Another difference between AI and Restorying, is that restorying includes a methodology to validate the new story so that it does not relapse into the grip of the old story.  A thrid difference is that in Restorying, the people are not the problem, the problem is the problem.

 

The focus of Restorying is to find the pattern of relationships and scripts in the network that are the problem, rather than find some individual or focal organization that is the problem. This would mean working to deconstruct the forces that keep the old story in play, but at the same time resituate those forces by finding ways to validate attempts by the network players to institute the new story and resist the influences of the old story. 

 

Some things to look at in doing restorying consultation work:

  1. What are the storylines in place? (how are people recruited to their roles in these stories?)
  2. Who are the characters in the story?  (antagonists, protagonists, victims, perpetrators, scapegoats)
  3. What is the composition of the story (What must be added, left out or rewritten to make this story a new story?).
  4. What is the dialog? (scripts).
  5. Who is the author of the dominant story? (there can be many).
  6. How does the plot (emplotment) unfold over time?
  7. Whose voices are marginal and dominant in the story?
  8. What collective assumptions are being played out? (See JoHari, Part II Bion assumptions)

Both AI and Restorying take a de-opponent stance, that is they try to avoid turning the situation into an us versus them mentality (i.e. dualizing network actors into good guys and bad guys).  Note this is quite different from the TD strategy of Community Development Network Development, where in the early phase, activists organize participants in ways that set up the bad guys for provocative action, hoping the situation will shake up and negotiations will result.

Restorying goes beyond AI and Community Development work by de-essentializing (a postmodern move).  The idea is to avoid types of analyses that reduce problems to component parts. Rather, the idea is to expand the program in ways consistent with the Emery TD approach, such as environmental scanning, so that people avoid reductionist thinking.  This mean the role of the consultant is to refocus attention on expansion, not reduction to a hunt for essences.  As with the Emery approach, the focus is on the network participants being the experts in their own storytelling, in the authoring of a new story, and in doing the restorying work.  As with Emery, there is a good deal of attention spent on building an informal network of support that reinforces the new behaviors and the new story. In Restorying, this is done by having network actors present their new story to an audience that can reinforce their new script and new voices. This has some kinship to Theatrics and the TD work of Augusto Boal. Another way restorying uses is having clients write letters to their consultants and to one another. The reason for having members of the network write letters is the assumptions that it is the entire system of relationships that reinforces what the TD approach of SEAM. calls the metascript.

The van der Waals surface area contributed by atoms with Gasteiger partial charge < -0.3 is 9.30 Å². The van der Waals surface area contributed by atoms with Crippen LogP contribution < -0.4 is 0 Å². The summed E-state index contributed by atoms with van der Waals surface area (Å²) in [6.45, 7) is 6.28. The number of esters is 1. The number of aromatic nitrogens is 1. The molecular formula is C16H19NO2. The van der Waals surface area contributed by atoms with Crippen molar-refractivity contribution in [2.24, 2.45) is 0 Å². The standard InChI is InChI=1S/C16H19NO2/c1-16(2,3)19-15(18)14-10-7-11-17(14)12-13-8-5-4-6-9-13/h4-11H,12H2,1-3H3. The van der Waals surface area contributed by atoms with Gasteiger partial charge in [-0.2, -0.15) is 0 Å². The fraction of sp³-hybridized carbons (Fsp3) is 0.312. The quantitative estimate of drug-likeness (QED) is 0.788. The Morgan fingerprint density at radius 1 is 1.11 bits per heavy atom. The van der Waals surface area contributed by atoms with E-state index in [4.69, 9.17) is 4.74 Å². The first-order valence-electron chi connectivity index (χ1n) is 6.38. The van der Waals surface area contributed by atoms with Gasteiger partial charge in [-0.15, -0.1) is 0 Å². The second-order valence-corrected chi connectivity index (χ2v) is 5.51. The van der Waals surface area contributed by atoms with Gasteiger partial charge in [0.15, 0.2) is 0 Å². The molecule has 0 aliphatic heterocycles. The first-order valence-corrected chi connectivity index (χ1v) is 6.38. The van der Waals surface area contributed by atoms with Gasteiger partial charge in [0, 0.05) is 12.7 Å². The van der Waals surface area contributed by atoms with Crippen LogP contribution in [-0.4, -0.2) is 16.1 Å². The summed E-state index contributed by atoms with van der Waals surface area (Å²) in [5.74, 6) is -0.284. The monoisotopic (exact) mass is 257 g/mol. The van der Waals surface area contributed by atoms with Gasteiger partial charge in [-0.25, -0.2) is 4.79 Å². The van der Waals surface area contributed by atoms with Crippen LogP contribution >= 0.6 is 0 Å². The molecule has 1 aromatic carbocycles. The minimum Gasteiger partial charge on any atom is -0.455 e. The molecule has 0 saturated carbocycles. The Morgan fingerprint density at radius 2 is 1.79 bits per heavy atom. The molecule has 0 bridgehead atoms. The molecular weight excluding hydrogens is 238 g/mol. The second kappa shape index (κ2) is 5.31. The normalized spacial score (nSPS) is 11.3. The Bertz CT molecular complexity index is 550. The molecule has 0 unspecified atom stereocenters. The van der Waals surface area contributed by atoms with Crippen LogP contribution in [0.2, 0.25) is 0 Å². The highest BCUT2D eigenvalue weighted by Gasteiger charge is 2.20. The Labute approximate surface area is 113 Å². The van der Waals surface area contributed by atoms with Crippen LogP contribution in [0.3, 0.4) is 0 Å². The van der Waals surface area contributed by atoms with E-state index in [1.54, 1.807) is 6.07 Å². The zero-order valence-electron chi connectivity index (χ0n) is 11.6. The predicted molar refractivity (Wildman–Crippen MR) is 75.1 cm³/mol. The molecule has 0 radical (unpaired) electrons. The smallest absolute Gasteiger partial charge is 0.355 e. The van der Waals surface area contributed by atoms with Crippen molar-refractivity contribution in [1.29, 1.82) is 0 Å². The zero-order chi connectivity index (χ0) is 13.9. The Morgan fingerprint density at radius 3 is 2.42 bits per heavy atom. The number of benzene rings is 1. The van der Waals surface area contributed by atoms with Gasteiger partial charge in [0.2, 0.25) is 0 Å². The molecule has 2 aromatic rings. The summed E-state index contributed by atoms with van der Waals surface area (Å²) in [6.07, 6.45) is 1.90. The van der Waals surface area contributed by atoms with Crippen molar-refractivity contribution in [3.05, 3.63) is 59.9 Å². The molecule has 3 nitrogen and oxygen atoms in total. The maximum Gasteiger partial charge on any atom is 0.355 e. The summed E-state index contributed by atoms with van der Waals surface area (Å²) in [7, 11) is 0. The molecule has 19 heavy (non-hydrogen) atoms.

Yet, different from Emery, the approach looks at ways to move beyond symptoms of the problems such as (fight/flight, dependencency) and get at issues such as perfectionism and systemic issues, such as we find in the TD approach of SEAM.

The consult role is to encourage the network stakeholders to engage in a process of story re-vision (Parry & Doan, 1994; Rosile, 1998 a, b, c; White & Epston, 1990; Zimmerman & Dickerson, 1996). References.

Boje, D. M. (2001g). Flight of Antenarrative in Phenomenal Complexity Theory, Tamara, Storytelling Organization Theory

Boje, D. M. (2001h). Before the Story Can be Told: An Antenarrative of the World Trade Center and Pentagon Disaster; also see Hybridity Visuals Presentation in Netherlands.

Boje, D. M. (2002a). Critical Dramaturgical Analysis of Enron Antenarratives and Metatheatre. Plenary presentation to 5th International Conference on Organizational Discourse: From Micro-Utterances to Macro-Inferences, Wednesday 24th - Friday 26th July (London).
http://cbae.nmsu.edu/~dboje/papers/ENRON_critical_dramaturgical_analysis.htm

Boje, D. M. (2002b) Enron Metatheatre: A Critical Dramaturgy Analysis of Enron’s Quasi-Objects. Paper presented at the Networks, Quasi-Objects, and Identity: Reintegrating Humans, Technology, and Nature session of Denver Academy of Management Meetings. Tuesday August 13, 2002.
  http://cbae.nmsu.edu/~dboje/papers/enron_theatre_LJM.htm